How to Stay Protected and HIPAA Compliant from WannaCRry Ransomware?
WannaCry ransomware virus has been all over the news lately, affecting many healthcare providers, organizations and institutions. There are new versions and variations of the ransomware every two to three days. What is your dental practice doing to stay protected and HIPAA compliant as the ransomware continues to spread? Do you have a risk management plan in place to help your practice take control and handle the situation should an incident occurs?
Malicious computer programs have been around since 1971. What are the differences between malware, virus, phishing and ransomware?
- Malware - The word malware covers all malicious software, including viruses, worms, trojans, etc.
- Virus - A virus is a type of malware that corrupts a computer system or destroys data on a computer, and it is capable of replicating itself to spread from computer to computer.
- Phishing - Phishing is a method to get confidential and sensitive information from a person, such as social security number, passwords and credit card information. Tip: Before clicking on a link from your email, use your mouse to move over the link to see what URL is hyperlinked. If it does not match the URL from the organization that sent the email, it is most likely a phishing scam.
- Ransomware - Ransomware is a type of malware that encrypts the data on a computer and locking the user from access to the data until a ransom is paid in order to receive a decryption key.
The WannaCry ransomware infects a computer by encrypting all the data, including shared drives from the server if there is no administrator protocol settings to disable installation of executable file. Once data files are encrypted, a ransom note is displayed with information on how to make payment in order to receive the key for unlocking and decrypting the files.
Once a computer is infected with a ransomware virus, it will start encrypting files on the local computer and then spread to the entire network. If you open a malware file on a local computer, shut down or unplug your computer to stop the program from spreading to other computer systems on your network. It is best practice to have group policies in place. A group policy can be applied to all computers on the network to help block ransomware and other malware from installing on your server. It is also important to limit user access to the network shared drives and folders.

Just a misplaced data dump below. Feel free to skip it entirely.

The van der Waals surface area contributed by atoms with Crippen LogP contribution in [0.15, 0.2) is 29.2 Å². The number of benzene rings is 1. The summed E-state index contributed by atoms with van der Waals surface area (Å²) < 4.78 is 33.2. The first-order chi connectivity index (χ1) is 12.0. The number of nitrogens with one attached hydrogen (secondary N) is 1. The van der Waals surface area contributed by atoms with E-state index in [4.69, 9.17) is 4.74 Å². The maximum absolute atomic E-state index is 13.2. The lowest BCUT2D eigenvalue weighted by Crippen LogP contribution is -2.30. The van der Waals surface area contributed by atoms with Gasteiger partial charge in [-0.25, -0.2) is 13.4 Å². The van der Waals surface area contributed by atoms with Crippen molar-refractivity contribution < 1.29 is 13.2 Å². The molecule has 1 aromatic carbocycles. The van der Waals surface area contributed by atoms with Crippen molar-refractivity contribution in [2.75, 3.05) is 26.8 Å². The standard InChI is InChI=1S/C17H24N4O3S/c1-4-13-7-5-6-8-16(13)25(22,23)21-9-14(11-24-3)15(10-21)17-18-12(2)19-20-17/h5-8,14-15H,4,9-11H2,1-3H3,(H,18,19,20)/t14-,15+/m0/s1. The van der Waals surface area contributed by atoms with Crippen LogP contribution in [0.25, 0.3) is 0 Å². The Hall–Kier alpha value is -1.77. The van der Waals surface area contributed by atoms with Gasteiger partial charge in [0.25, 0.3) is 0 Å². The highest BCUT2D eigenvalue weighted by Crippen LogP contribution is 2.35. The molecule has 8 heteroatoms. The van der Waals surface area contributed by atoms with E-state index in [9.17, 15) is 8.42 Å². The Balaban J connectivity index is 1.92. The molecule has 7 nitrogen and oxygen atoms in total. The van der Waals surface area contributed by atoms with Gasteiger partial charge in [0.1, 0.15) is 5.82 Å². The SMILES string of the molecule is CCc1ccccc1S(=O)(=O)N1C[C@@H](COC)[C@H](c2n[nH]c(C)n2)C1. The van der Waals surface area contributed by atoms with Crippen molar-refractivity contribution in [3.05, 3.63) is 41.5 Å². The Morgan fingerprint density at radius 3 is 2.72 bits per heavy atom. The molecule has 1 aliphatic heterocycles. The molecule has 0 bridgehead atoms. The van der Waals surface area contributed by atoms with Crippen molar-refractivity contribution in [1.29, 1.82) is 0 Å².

Did you know that if a practice experiences a ransomware attack in which patient health information (PHI) files are encrypted, it is considered a data breach as the files have been compromised and disclosed to an unauthorized individual? Under the HIPAA Privacy Rule, a ransomware attack could be considered a security incident which must be reported to the U.S. Department of Health & Human Services.
Example of a ransom note once your files have been encrypted
5 Important Things to Know Regarding Ransomware and HIPAA Compliance for Dental Practices:
- Conduct a risk analysis on possible threats and vulnerabilities to your system
- Implement procedures to guard against and detect malicious software
- Consider access control to limit the access to ePHI
- Back up your data files on the server and local computers
- Perform a risk assessment identifying at least the following four factors:
- the nature and extent of the PHI involved, including the types of identifiers and the likelihood of re-identification,
- the unauthorized person who used the PHI or to whom the disclosure was made,
- whether the PHI was actually acquired or viewed, and
- the extent to which the risk to the PHI has been mitigated.
The only way to stop a ransomware from continuing to run is to turn off the power to the computer. An IT specialist or company will be able to help by taking out the hard drive, scanning it, and removing the malware. It is important to note that turning off the computer will only stop the malware program from running. Once you turn it back on, the ransomware virus will continue to execute and encrypt your files.
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